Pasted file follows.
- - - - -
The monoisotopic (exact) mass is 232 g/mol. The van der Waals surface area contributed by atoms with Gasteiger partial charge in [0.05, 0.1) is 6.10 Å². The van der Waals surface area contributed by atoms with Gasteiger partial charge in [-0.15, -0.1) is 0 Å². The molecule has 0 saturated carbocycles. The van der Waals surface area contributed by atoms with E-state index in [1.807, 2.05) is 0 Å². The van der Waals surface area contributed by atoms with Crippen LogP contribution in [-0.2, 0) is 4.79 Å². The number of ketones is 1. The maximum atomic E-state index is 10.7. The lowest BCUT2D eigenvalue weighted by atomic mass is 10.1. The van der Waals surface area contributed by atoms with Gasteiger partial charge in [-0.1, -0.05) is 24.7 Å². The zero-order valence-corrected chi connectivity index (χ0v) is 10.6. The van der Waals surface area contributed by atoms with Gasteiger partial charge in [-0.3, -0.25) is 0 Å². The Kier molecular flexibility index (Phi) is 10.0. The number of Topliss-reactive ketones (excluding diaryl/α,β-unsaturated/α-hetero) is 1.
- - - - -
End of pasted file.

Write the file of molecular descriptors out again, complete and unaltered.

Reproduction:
The monoisotopic (exact) mass is 232 g/mol. The van der Waals surface area contributed by atoms with Gasteiger partial charge in [0.05, 0.1) is 6.10 Å². The van der Waals surface area contributed by atoms with Gasteiger partial charge in [-0.15, -0.1) is 0 Å². The molecule has 0 saturated carbocycles. The van der Waals surface area contributed by atoms with E-state index in [1.807, 2.05) is 0 Å². The van der Waals surface area contributed by atoms with Crippen LogP contribution in [-0.2, 0) is 4.79 Å². The number of ketones is 1. The maximum atomic E-state index is 10.7. The lowest BCUT2D eigenvalue weighted by atomic mass is 10.1. The van der Waals surface area contributed by atoms with Gasteiger partial charge in [-0.1, -0.05) is 24.7 Å². The zero-order valence-corrected chi connectivity index (χ0v) is 10.6. The van der Waals surface area contributed by atoms with Gasteiger partial charge in [-0.3, -0.25) is 0 Å². The Kier molecular flexibility index (Phi) is 10.0. The number of Topliss-reactive ketones (excluding diaryl/α,β-unsaturated/α-hetero) is 1.